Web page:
The word for curious in Italian is curioso. It derives from the Latin curiosus meaning careful or diligent.
Because it is an adjective, the ending of curioso changes depending on whether you are talking about a solitary male (curioso), a solitary female (curiosa), a group of males or a mixed group (curiosi) or a group of females (curiose).
Just as in English, curioso can refer to a person who is eager to learn or know something (e.g. un bambino curioso = a curious child), or someone/something that is strange or unusual (e.g. un fatto curioso = a curious fact). An additional meaning in Italian is nosy or prying.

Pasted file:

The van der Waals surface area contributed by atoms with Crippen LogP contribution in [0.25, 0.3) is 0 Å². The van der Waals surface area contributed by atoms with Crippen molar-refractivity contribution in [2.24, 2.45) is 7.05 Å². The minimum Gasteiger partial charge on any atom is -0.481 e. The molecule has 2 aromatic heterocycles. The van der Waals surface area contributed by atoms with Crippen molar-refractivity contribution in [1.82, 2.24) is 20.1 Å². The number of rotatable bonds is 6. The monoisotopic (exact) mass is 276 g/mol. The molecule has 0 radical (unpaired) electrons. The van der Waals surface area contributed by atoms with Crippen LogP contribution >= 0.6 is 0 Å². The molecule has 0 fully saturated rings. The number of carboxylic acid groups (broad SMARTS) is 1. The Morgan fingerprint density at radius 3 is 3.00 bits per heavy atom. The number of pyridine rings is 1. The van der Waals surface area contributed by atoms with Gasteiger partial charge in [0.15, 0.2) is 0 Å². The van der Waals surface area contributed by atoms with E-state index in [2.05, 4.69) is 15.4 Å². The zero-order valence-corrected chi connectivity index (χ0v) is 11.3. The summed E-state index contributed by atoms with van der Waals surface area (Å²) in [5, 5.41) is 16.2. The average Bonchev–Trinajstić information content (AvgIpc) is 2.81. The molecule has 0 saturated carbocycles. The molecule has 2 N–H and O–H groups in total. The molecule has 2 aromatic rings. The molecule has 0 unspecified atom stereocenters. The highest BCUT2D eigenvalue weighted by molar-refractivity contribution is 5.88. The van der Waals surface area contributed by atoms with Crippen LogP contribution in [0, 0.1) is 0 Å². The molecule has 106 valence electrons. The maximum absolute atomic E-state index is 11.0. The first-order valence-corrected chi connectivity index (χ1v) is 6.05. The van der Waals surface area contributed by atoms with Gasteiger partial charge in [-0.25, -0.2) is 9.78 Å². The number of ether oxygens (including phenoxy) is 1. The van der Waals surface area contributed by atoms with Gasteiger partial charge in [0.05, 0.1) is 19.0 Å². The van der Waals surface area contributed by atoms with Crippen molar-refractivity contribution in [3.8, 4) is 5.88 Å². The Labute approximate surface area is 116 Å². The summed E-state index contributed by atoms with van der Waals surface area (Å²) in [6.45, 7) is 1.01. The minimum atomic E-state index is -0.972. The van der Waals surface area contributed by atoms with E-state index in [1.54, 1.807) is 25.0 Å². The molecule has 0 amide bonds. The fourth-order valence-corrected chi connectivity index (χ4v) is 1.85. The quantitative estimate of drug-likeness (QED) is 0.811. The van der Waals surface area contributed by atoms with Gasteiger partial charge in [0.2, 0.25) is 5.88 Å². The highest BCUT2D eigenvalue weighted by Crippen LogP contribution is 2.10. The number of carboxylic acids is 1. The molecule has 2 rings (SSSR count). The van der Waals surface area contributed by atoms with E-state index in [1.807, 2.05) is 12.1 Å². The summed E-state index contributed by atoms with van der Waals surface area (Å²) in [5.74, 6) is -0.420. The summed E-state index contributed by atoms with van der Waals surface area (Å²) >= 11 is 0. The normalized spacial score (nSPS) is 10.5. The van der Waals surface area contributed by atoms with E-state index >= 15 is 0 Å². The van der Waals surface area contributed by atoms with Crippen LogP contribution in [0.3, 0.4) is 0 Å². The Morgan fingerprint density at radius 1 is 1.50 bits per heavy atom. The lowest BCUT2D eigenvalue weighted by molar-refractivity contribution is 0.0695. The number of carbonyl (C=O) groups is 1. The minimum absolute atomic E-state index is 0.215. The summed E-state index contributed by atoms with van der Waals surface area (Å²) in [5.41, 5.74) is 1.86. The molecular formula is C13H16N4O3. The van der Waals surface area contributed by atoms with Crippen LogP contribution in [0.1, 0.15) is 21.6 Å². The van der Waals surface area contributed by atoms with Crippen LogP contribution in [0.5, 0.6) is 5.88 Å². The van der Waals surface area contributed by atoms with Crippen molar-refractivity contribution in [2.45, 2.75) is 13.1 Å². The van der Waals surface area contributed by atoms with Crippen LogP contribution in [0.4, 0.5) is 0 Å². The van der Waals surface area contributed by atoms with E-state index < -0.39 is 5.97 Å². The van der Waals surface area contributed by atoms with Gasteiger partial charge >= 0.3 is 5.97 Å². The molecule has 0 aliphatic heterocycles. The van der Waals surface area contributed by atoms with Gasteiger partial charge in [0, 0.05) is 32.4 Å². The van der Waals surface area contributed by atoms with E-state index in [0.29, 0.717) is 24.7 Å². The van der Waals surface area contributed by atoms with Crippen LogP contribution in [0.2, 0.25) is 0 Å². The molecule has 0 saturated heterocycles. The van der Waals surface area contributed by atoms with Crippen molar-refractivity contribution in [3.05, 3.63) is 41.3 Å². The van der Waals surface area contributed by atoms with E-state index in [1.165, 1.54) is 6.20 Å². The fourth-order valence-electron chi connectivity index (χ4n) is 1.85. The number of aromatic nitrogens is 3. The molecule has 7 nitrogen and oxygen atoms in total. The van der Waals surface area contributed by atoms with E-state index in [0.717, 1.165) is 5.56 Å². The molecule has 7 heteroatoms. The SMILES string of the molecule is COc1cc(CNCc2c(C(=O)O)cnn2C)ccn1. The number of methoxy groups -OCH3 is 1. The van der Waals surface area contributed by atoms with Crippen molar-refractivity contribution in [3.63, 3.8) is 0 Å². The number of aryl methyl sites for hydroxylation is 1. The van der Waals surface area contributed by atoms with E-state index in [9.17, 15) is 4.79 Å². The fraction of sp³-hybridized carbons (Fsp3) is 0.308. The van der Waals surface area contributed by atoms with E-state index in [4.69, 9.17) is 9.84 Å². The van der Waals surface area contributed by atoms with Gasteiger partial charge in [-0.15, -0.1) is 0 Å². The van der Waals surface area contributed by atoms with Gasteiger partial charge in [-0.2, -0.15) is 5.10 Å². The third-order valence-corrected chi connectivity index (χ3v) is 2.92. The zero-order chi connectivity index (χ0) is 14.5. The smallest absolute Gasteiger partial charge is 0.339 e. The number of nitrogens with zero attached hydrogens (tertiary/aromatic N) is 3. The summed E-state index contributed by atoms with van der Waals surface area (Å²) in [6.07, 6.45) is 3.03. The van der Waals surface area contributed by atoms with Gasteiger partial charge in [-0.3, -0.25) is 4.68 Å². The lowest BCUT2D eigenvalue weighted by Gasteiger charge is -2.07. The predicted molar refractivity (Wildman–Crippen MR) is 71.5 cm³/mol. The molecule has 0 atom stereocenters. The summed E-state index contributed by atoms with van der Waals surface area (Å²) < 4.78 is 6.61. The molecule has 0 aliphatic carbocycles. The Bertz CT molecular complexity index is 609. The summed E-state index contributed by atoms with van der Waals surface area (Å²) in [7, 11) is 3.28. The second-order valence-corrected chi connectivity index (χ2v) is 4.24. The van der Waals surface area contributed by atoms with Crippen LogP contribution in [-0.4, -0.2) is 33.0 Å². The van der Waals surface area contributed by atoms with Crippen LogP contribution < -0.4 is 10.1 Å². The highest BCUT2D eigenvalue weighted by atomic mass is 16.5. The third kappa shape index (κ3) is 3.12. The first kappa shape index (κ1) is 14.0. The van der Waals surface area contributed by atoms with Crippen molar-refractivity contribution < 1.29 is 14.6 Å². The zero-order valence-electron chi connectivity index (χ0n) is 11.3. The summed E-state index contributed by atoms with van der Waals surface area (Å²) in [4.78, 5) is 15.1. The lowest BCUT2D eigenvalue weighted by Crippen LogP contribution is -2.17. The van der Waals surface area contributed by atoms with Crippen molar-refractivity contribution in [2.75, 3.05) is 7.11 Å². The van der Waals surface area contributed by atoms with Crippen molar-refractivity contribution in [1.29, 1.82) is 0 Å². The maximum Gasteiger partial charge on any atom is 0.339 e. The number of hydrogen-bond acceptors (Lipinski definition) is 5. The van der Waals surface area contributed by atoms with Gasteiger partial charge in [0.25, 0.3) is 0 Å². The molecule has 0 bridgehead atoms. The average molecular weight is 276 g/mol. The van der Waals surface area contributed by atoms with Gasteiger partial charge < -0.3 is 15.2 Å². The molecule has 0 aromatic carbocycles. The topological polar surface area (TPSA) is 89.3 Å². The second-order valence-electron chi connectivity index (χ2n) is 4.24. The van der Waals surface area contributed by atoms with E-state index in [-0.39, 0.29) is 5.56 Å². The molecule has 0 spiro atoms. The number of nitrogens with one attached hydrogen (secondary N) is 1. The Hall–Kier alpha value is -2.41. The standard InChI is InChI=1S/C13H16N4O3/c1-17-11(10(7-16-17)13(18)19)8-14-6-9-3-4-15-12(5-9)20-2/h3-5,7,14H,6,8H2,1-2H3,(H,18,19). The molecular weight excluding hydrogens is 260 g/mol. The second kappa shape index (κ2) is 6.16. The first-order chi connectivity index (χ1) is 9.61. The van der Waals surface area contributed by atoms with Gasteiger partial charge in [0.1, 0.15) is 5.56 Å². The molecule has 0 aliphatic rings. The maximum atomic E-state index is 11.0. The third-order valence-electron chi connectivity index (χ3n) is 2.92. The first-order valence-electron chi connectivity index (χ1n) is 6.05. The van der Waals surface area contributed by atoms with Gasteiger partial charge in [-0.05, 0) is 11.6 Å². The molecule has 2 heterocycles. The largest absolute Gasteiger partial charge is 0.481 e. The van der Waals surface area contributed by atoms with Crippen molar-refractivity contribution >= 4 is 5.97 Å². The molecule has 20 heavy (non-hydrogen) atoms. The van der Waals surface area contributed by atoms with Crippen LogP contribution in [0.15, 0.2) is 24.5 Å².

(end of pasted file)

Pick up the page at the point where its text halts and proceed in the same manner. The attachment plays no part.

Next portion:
Sono molto curioso di sapere come funziona.
I’m very curious to know how it works.
Used as a noun, curioso can mean either busybody (when talking about a person) or oddity (when talking about a thing or happening). By adding the augmentative suffix -one/a onto the end of curioso, you get the word curiosone/a, which is another more emphatic way of saying busybody or nosy person.
Non fare il curiosone…tanto non te lo dico!
Don’t be a busybody…I’m not going to tell you at any rate!
Curioso can also work as an exclamation said in reaction to a strange or unexpected event.
Curioso! Nessuno ha notato la sua assenza.
Strange! Nobody noticed his absence.
Below are a few useful terms that share the same origin as curioso:
- curiosare = to browse, nose around, look around
- curiosità = curiosity, oddity
- curiosamente = curiously
- curiosaggine = curiosity, nosiness